excerpts from an interview of Roberto Diaz by John Chacona, exclusively for the ECO, about the creation of Roberto Sierra’s Concerto for Viola
The Roberto Sierra concerto was written for me, but the only part of the composition I was involved in was when I talked to Roberto about the orchestration of the piece. He had written a double concerto for violin, viola and orchestra, which we premiered with the Pittsburgh Symphony Orchestra and also here with the Philadelphia Orchestra. That was a co-commission. I was looking for a piece that didn’t require as big an orchestra, because it gave me the possibility of playing it in more places.
I asked him if it made sense for him to re-orchestrate that piece, but Roberto said, “Why don’t I just write you a whole new piece for the orchestration you’re looking for?”
Do I know more of the ins and outs of the piece than I do, say, the Bartok Viola Concerto? I’d say, yes, absolutely because I had the opportunity to discuss it with the composer himself. Any time you have that opportunity, it adds a whole new level of knowledge and opportunity for discussion and experimentation that you don’t have if you’ve never met the composer.
I could discuss the character of the music with Roberto. I could ask, “Do you mean this? Do I read it correctly, or does this passage seem more introverted musically? Is this music more improvisatory or do you want me to play the rhythms more as written?” I asked about articulations. “Do you want me to play the slurs exactly as they are written here?” He would answer and tell me to play them the way I wanted them, and he would adjust the score accordingly.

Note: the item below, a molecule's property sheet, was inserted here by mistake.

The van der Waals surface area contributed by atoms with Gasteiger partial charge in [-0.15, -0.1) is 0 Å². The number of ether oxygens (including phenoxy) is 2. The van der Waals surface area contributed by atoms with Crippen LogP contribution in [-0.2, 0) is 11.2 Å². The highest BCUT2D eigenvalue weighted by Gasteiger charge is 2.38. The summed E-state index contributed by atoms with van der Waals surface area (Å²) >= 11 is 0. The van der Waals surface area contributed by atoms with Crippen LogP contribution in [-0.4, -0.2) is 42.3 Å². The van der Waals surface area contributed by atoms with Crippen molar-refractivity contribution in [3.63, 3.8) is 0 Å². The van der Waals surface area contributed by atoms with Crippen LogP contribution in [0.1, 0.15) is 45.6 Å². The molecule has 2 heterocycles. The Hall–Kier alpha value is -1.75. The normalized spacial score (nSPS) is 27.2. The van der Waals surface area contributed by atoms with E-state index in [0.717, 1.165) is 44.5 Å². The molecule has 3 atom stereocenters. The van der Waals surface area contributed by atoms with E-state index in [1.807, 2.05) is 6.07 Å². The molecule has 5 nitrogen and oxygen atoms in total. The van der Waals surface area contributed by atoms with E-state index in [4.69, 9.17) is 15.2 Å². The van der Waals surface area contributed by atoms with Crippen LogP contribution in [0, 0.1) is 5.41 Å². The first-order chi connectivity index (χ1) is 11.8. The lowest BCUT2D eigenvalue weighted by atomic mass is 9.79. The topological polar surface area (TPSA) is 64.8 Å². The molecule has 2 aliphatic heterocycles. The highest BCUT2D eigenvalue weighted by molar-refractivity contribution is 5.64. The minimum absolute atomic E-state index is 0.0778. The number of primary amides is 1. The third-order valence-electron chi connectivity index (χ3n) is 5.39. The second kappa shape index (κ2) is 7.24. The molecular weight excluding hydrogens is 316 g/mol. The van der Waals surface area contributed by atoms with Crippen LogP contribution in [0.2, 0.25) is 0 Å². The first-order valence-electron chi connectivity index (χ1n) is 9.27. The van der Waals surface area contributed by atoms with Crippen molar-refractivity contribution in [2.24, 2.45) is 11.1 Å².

So, there is a certain level of back and forth. The slow movement is rhapsodic, almost improvised. If you look at the score, it’s very rhythmically complicated, but it looks more menacing on the page than it actually is. You don’t play it exactly as written, but more as a musical intention. And he writes a number of cadenzas for the viola in the piece, so he obviously means to highlight that freedom of spirit that’s so wonderful to have in a concerto.
The piece evolves every time I play it. It gets a little freer and a little tighter in places. Roberto changed things in the orchestration, especially dynamics. He added music at the end. In the history of music, it’s always been like that. Composers will go back to a piece after they hear it and make revisions. I’ve been working on it for a few weeks in preparation for the concert in Erie, and I’m changing things here and there. It’s an ongoing process. You never really say, okay, that was it.
And that’s the great thing about music. Every performance is the result of the performances that came before it.
See Roberto Diaz in action.